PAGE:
11 Recognition in and of World Society Matthew S. Weinert Why ‘recognition’? The term resonates differently and has distinctive implications depending on its use. The first is grammatical: to recognize something is to comprehend some

in Recognition and Global Politics
On late modernity and social statehood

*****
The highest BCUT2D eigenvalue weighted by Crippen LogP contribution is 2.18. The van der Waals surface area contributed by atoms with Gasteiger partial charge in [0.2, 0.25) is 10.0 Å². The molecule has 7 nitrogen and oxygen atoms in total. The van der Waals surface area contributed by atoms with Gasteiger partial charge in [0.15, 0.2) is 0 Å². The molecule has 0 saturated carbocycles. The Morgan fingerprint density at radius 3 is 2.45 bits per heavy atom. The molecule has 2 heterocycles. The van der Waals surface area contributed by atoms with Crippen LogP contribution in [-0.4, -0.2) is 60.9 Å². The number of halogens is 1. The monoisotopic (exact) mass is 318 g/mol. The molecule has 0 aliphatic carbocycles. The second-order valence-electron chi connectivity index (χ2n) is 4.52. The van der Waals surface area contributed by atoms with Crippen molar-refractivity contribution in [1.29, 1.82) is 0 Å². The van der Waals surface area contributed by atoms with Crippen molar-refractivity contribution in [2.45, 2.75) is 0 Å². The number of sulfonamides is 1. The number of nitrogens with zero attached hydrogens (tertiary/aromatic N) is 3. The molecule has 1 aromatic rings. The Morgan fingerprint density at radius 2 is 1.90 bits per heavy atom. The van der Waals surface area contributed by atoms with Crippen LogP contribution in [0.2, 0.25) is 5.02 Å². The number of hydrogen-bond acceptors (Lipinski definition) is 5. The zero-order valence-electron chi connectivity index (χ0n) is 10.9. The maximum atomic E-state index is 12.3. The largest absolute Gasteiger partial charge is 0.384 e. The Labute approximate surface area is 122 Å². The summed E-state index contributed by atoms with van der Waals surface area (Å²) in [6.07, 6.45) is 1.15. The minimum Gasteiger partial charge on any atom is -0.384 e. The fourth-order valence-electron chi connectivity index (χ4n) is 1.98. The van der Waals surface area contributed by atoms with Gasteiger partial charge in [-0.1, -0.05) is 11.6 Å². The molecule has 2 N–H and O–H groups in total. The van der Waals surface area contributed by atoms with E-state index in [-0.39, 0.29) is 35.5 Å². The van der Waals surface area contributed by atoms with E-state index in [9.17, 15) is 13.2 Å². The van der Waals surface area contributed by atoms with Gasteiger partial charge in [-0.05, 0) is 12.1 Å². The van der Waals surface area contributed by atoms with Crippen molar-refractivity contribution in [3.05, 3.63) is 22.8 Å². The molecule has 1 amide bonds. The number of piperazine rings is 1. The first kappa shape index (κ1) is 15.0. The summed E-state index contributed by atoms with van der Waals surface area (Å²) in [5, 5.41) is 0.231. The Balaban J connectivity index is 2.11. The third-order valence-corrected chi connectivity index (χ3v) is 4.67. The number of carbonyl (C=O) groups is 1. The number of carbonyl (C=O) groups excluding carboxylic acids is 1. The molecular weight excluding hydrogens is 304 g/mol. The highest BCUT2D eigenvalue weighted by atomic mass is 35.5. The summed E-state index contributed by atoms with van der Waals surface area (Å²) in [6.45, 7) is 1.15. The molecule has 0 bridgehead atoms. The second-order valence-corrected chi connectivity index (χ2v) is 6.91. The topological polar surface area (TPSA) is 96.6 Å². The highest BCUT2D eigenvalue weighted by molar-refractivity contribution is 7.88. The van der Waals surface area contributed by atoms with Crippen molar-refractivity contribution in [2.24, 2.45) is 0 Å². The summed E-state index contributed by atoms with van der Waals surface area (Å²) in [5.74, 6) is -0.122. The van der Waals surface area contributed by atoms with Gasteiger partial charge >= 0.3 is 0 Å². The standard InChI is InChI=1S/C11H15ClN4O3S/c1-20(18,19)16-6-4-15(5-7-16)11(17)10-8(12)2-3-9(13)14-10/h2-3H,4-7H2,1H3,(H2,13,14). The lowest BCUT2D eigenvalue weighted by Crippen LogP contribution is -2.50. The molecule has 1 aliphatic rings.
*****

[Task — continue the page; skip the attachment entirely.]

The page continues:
Populism, neoliberalism, and globalisation are just three of the many terms used to analyse the challenges facing democracies around the world. Critical Theory and Sociological Theory examines those challenges by investigating how the conditions of democratic statehood have been altered at several key historical intervals since 1945. The author explains why the formal mechanisms of democratic statehood, such as elections, have always been complemented by civic, cultural, educational, socio-economic, and, perhaps most importantly, constitutional institutions mediating between citizens and state authority. Critical theory is rearticulated with a contemporary focus in order to show how the mediations between citizens and statehood are once again rapidly changing. The book looks at the ways in which modern societies have developed mixed constitutions in several senses that go beyond the official separation of legislative, executive, and judicial powers. In addition to that separation, one also witnesses a complex set of conflicts, agreements, and precarious compromises that are not adequately defined by the existing conceptual vocabulary on the subject. Darrow Schecter shows why a sociological approach to critical theory is urgently needed to address prevailing conceptual deficits and to explain how the formal mechanisms of democratic statehood need to be complemented and updated in new ways today.